Food for Thought
Do you really know what you're drinking? Wine-based cocktails are Houston'shidden, delicious margaritas & more
So, Dad and I were having a typical lunch at Phil & Derek’s Restaurant and Wine Bar when chef/owner Phillip Mitchell asked if we wanted to sample his new frozen margaritas.
Do I ever say no to a free drink?
It was light, refreshing and tasty.
“I sold out last night,” Mitchell says. “We sell a case every two days.”
Whoa there pardner, Phil & Derek’s is a wine bar with a wine and beer retailers permit (known as a BG) not a full liquor license. So how are they serving margaritas?
Well, the same way that a lot of smaller taquerias are. They’re made with wine, not tequila.
“It really started about 15 years ago,” says Derron Whitaker, sales manager for Liquid Assets. “It started with a niche market, the taquerias and smaller mom and pop Tex-Mex places that could only afford a BG license, they served beer but wanted something for the women. So they started to make wine-based margaritas.”
Whitaker estimates that 70 to 80 percent of the smaller Tex-Mex eateries in Houston operate under a BG license. Which means if you hang at places like El Rey or the smaller Taqueria Arandas and you’ve imbibed a delicious margarita, you’ve tasted a wine-based cocktail. Whitaker says you’ve probably been drinking them for years and never knew.
“If you’re drinking a margarita somewhere and you don’t see a bar,” Whitaker says, “you’re drinking a wine-base cocktail.”
Liquid Assets wholesales the Los Cabos Agave Especial wine made in Mexico, the stuff that’s used to make wine margaritas. But that isn’t all they sell.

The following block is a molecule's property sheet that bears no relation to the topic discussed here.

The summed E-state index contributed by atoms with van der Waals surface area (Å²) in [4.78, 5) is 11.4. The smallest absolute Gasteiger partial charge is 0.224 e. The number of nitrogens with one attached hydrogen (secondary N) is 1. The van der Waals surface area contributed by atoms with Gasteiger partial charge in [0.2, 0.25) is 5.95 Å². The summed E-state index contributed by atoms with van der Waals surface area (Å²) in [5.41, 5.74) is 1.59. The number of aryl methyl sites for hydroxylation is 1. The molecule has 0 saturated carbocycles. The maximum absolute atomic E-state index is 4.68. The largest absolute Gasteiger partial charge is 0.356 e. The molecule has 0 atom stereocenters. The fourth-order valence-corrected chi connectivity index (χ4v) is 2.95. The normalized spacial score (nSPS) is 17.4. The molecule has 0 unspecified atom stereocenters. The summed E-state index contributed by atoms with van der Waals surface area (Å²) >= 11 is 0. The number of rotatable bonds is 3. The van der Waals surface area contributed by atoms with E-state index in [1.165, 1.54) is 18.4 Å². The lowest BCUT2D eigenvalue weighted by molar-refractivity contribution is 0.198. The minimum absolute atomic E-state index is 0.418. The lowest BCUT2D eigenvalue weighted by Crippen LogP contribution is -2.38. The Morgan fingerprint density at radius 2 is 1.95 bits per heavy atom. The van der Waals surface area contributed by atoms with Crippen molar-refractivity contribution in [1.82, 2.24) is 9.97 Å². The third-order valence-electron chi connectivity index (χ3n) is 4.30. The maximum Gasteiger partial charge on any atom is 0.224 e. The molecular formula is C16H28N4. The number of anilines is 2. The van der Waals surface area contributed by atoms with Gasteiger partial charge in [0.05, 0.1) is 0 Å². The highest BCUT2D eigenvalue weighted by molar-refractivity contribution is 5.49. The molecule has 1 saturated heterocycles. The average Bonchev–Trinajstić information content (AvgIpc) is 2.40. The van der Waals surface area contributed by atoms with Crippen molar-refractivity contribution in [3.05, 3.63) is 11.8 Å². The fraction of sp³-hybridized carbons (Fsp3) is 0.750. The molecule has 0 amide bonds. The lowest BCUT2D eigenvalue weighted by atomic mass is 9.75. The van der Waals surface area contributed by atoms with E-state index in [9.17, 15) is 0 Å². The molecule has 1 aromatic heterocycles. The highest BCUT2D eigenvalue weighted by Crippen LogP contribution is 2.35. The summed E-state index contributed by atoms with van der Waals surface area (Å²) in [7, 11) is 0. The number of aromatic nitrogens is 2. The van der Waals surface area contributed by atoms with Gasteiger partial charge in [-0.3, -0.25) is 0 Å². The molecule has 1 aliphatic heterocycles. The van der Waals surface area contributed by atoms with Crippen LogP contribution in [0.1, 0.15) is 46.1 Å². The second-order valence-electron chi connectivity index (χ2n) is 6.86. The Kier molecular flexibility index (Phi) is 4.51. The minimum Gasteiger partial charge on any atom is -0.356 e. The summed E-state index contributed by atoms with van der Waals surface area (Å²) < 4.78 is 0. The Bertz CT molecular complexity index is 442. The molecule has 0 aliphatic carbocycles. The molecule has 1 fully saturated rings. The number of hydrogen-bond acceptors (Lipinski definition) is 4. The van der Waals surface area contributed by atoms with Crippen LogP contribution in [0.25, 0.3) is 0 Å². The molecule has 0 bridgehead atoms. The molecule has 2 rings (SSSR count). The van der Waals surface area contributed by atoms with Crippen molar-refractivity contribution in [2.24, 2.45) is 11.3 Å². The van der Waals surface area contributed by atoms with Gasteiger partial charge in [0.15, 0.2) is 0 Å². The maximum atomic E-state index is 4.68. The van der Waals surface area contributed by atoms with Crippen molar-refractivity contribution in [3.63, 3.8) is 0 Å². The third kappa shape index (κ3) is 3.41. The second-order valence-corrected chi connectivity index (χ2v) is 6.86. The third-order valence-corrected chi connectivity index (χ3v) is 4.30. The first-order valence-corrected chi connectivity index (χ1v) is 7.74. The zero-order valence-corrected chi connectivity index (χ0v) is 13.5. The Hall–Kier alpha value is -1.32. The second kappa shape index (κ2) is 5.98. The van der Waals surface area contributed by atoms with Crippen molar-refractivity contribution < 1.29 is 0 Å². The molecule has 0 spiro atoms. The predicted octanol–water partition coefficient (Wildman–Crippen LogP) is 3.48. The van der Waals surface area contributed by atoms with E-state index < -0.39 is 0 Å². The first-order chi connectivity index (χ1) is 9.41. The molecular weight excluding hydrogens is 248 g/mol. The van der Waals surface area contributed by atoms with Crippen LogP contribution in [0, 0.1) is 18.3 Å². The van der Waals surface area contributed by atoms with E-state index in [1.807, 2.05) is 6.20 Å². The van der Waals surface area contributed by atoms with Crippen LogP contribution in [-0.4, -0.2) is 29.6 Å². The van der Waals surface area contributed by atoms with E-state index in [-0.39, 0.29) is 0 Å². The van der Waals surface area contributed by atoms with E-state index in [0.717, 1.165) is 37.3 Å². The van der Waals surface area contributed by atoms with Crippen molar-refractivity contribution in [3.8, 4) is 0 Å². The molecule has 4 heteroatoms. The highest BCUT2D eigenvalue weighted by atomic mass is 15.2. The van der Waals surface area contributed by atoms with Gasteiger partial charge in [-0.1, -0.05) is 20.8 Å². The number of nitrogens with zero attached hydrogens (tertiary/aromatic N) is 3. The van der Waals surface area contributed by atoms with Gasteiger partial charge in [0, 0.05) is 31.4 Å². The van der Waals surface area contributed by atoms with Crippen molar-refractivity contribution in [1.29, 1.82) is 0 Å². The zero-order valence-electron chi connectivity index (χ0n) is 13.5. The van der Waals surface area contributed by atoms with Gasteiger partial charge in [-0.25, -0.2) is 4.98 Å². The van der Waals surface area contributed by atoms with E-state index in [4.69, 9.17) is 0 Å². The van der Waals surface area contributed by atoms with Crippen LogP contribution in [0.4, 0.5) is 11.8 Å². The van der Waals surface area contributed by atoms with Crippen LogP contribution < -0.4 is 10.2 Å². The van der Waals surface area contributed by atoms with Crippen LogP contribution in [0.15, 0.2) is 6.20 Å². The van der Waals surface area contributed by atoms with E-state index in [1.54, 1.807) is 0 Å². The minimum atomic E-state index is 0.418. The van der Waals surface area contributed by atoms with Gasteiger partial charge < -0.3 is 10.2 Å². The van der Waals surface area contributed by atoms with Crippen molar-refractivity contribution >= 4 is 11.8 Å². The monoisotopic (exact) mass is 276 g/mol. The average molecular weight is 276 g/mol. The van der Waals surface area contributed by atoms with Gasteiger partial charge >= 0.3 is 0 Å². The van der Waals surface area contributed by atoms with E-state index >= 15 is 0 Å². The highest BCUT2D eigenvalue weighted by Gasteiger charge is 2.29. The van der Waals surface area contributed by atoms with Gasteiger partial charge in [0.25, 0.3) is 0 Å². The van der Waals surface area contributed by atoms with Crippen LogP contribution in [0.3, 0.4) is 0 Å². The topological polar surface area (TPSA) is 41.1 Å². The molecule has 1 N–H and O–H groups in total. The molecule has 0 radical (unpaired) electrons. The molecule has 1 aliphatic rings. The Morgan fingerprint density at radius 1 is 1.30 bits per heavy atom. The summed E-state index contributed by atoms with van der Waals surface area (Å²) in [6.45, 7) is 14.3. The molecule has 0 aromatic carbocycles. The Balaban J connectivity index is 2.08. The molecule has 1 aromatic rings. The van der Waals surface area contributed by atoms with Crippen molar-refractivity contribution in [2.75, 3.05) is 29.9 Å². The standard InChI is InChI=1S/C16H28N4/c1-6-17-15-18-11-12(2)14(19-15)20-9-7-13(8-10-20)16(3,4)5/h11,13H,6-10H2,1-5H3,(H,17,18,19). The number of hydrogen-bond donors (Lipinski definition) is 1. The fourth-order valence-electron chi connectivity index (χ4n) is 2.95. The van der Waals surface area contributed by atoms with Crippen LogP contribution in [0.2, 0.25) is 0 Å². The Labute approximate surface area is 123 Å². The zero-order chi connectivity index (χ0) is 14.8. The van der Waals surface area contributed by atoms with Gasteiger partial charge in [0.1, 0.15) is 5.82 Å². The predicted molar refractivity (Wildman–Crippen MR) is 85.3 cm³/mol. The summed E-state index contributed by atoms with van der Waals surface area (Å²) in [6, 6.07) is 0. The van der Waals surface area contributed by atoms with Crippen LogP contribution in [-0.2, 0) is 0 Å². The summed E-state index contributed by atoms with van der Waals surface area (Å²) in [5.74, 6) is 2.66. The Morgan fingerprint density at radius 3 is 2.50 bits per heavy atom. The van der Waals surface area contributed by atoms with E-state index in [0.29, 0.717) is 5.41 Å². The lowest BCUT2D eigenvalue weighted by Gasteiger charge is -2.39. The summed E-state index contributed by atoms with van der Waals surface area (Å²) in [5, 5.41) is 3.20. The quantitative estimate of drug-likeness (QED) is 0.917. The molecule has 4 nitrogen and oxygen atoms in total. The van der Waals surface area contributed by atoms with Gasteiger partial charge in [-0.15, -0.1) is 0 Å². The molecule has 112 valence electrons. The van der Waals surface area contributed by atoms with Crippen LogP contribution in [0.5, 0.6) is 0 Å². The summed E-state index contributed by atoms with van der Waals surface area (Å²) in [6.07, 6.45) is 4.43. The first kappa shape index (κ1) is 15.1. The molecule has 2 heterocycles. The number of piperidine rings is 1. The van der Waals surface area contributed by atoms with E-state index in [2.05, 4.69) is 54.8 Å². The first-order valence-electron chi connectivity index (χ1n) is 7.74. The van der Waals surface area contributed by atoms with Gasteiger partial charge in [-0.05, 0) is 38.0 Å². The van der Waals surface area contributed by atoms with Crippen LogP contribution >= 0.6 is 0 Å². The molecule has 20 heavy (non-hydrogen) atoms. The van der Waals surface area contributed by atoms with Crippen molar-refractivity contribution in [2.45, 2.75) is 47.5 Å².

“We’re the biggest little mix company you’ve never heard of,” Whitaker says.
Besides the Los Cabos, the company, founded by Jerry McGill, aka Dr. Drinx, creates custom cocktails and private labeling for restaurants around the country. And they sell wine that tastes like liquor.
There’s the Custom Reef Superior rum profile wine, Kalana wine that tastes pretty much like real Kahlua, and my personal favorite, the Amore di Verona that tastes like you’re sipping a snifter of amaretto.
If you hang at places like El Rey and you’ve imbibed a delicious margarita, you’ve tasted a wine-based cocktail. Whitaker says you’ve probably been drinking them for years and never knew.
“I can pretty much do anything, any kind of cocktail,” Whitaker says. “I can even make Jell-O shots with wine. I’ve created a wine and ice cream concoction that’s a cocktail in a cone, and it has the alcohol content of a can of beer.”
Most of these wines come from California, which has similar liquor laws to Texas. In fact, California, Texas and Arizona are the biggest consumers of these types of wines. But why make wine that taste like hard alcohol when we have perfectly good hard alcohol?
Two reasons: First, state liquor laws. Many places, like the Lone Star State, have graduated liquor licenses. A beer and wine license for an establishment is a lot cheaper — and requires a lot less paperwork — than a full liquor license. And there are those pesky laws that prohibit you from wandering around outside an establishment drinking booze. But not so when it comes to beer and wine.
“You go down to Mardi Gras on The Strand,” Whitaker says, “and see all those folks walking the streets with big hurricanes and mojitos? Those are wine-based cocktails.”
And likewise cocktails to-go. Like the ones they serve at W Grill in The Heights where you can pull into the drive through for a juicy burger or tacos and a margarita. What, you think they’re handing you real tequila through that drive-up window? No, that would be illegal. They’re serving you a wine-based cocktail.
Ditto those drive-through daiquiris at Eskimo Hut. They’re either wine based or they’re illegal and I’m betting it’s the first.
And The Dude, the adult milkshake at Little Bigs? Think about it. They only serve beer and wine so what’s in that shake? Hmmmm?
There’s another good reason to drink these wine concoctions.
“I love margaritas,” Whitaker says. “But I can’t drink more than two before getting loopy. With the wine ones you can sip them like ice tea.”
While tequila can have an alcohol content of 35 to 55 percent, the agave wine has a 17 percent alcohol content. Drink more. Suffer less.
Oh, and fermented wines, as opposed to distilled alcohols, have less sugar, so they are less fattening.
At least that’s my story and I’m sticking to it.
Wait, back to Phil & Derek’s.
“We’ll be bringing in more wine cocktails,” Mitchell says. “Next up a wine-based Bloody Mary for our Sunday brunch.”
As much as I love my vodka, I’m so there.